Biden fights inflation with new Federal Reserve strategy

Interest rate hikes attempt to rein in high prices


ANDREW HARNIK/Associated Press

President Joe Biden participates in a magnolia tree planting ceremony on the South Lawn of the White House in Washington, Monday.


WASHINGTON — Focused on relentlessly rising prices, President Joe Biden plotted an inflation-fighting strategy Tuesday with Jermone H. Powell, the chairman of the Federal Reserve.

Tuesday was Biden’s latest effort to show his dedication to containing the 8.3% leap in consumer prices over the past year. Rising gas and food costs have angered many Americans heading into the midterm elections, risking Democrats’ control of the House and Senate.

Like Biden, the Fed wants to slow inflation without knocking the U.S. economy into recession, a highly sensitive mission that will include increasing benchmark interest rates this summer. The president said he would not attempt to direct that course as some previous presidents have tried.

Biden’s endorsement of the Fed’s policies — a stance echoed by congressional Republican Party leaders — gives Powell important political cover for a series of sharp interest rate hikes intended to rein in higher prices. Yet the higher rates could cause layoffs and even tip the economy into recession.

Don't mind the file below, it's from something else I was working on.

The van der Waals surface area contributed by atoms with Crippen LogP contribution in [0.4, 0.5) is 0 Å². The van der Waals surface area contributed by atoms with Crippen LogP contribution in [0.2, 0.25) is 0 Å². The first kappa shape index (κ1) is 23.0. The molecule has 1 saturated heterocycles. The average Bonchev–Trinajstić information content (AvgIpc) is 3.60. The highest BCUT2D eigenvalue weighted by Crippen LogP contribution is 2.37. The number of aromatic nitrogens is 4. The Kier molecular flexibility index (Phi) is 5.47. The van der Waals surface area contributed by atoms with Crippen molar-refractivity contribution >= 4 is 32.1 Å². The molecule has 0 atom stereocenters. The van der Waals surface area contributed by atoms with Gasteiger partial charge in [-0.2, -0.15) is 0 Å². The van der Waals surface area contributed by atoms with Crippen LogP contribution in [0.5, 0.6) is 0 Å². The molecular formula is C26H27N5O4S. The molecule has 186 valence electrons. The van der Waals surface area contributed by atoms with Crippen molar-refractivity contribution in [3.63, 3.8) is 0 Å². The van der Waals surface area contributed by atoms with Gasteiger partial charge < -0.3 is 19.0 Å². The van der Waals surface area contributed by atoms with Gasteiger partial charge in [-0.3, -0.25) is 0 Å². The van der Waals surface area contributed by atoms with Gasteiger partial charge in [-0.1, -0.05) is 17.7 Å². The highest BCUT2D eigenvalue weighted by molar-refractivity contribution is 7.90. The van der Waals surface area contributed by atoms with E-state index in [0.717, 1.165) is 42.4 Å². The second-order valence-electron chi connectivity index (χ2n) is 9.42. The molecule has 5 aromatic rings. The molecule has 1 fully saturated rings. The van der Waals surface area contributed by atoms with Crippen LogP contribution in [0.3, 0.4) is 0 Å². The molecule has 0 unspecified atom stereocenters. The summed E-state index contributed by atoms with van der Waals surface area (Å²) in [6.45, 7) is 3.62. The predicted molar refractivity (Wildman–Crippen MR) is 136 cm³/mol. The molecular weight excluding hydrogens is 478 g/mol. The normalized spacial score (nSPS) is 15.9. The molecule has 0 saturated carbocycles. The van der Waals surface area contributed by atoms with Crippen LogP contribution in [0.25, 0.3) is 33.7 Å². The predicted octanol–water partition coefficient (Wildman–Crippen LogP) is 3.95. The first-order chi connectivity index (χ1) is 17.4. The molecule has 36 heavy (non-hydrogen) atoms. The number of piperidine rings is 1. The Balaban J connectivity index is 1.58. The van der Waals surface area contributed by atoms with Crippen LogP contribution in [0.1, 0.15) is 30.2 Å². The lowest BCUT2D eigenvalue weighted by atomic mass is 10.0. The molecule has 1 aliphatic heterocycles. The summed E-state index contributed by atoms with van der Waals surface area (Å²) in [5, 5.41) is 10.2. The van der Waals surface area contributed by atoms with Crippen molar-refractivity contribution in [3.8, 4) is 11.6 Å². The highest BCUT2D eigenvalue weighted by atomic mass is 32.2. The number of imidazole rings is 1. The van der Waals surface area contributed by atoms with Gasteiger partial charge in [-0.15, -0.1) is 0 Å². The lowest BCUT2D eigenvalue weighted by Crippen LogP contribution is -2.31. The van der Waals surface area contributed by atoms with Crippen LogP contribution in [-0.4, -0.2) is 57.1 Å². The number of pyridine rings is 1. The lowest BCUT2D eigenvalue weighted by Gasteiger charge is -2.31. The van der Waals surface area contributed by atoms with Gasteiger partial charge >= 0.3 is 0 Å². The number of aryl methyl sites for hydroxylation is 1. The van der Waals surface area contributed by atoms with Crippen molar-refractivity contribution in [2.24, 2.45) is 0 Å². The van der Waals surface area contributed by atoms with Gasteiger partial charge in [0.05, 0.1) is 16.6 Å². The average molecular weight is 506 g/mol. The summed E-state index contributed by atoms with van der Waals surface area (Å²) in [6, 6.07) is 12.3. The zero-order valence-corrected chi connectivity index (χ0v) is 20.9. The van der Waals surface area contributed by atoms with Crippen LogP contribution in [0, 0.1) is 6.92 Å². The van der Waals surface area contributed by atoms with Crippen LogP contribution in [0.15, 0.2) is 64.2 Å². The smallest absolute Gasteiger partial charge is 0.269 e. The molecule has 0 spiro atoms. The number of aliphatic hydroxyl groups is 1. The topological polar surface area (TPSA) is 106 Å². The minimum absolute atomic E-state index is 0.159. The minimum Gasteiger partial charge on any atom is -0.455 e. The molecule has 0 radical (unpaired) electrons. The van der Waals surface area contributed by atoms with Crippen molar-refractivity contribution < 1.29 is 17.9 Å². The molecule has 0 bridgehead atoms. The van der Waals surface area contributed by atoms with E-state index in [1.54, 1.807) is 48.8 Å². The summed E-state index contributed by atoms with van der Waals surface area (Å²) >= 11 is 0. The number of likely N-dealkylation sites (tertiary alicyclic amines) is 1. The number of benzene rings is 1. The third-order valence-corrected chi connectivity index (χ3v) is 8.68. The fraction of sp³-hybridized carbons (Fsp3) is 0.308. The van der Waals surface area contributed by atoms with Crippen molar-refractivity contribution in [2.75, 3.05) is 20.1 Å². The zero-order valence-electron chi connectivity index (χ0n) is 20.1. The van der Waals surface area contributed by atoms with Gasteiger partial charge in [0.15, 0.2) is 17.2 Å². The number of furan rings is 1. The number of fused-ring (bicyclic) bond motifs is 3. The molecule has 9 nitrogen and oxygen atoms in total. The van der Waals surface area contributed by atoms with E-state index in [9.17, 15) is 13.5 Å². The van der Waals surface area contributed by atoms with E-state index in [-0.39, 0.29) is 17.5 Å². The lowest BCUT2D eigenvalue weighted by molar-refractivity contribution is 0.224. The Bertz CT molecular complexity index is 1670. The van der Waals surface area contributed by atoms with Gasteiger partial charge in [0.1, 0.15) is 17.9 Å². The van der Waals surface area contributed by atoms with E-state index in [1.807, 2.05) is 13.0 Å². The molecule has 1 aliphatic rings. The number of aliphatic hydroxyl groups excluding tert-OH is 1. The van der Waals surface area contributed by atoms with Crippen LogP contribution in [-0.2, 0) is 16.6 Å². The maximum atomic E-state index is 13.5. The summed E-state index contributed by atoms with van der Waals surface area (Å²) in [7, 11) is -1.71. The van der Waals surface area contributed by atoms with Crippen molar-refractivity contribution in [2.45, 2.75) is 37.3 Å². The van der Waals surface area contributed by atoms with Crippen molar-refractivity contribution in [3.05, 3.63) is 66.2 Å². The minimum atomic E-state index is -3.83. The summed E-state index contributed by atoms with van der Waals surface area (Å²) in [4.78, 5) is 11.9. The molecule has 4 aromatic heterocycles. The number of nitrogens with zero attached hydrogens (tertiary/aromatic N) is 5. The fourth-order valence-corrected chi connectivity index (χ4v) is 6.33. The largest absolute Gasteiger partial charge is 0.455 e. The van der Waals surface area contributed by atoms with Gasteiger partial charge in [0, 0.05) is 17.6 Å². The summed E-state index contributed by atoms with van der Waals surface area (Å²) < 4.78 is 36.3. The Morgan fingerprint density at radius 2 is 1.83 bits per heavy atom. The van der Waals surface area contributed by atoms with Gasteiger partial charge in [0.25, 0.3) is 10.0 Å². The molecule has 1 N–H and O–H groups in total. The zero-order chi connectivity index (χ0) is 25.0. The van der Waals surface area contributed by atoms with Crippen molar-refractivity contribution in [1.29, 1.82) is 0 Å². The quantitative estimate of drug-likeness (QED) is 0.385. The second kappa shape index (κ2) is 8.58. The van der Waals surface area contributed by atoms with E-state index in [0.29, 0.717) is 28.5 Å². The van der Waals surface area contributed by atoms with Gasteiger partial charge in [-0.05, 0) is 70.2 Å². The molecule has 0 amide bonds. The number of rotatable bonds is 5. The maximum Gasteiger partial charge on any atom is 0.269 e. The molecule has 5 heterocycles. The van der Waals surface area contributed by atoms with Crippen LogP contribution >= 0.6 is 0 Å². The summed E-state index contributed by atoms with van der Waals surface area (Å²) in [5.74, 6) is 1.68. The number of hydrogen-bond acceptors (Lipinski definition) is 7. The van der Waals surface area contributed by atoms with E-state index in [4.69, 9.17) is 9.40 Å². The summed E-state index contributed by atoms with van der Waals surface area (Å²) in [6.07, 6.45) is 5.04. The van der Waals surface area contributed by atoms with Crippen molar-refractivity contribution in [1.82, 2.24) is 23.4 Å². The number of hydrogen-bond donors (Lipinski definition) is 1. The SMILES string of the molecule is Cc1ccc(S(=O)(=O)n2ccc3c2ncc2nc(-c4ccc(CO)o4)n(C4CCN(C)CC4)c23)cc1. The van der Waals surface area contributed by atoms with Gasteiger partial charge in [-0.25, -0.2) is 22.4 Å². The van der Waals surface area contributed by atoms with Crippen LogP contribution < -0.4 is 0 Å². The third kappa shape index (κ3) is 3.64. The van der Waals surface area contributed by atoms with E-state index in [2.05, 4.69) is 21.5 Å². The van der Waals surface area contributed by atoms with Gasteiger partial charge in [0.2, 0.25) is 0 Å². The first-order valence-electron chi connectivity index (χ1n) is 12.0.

Stock prices have dropped in recent months because of this concern, though markets rallied last week.

Biden faces an increasingly global challenge: Energy and food costs jumped after Russian President Vladimir Putin ordered the invasion of Ukraine in February and China imposed lockdowns tied to coronavirus outbreaks further straining supply chains. This has left the European Union nursing record inflation and the risks of a recession, while U.S. consumers are increasingly disgruntled by gas prices averaging a nominal record of $4.62 a gallon.

Inflation has shown signs of slowing but is likely to remain far above the Fed’s 2% target through the end of this year. 

Republican lawmakers were quick to criticize Biden’s $1.9 trillion coronavirus relief package from last year as pumping too much money into the economy and causing more inflation. That narrative also has held some sway with leading economists who say the financial support was excessive even though it helped the job market roar back.

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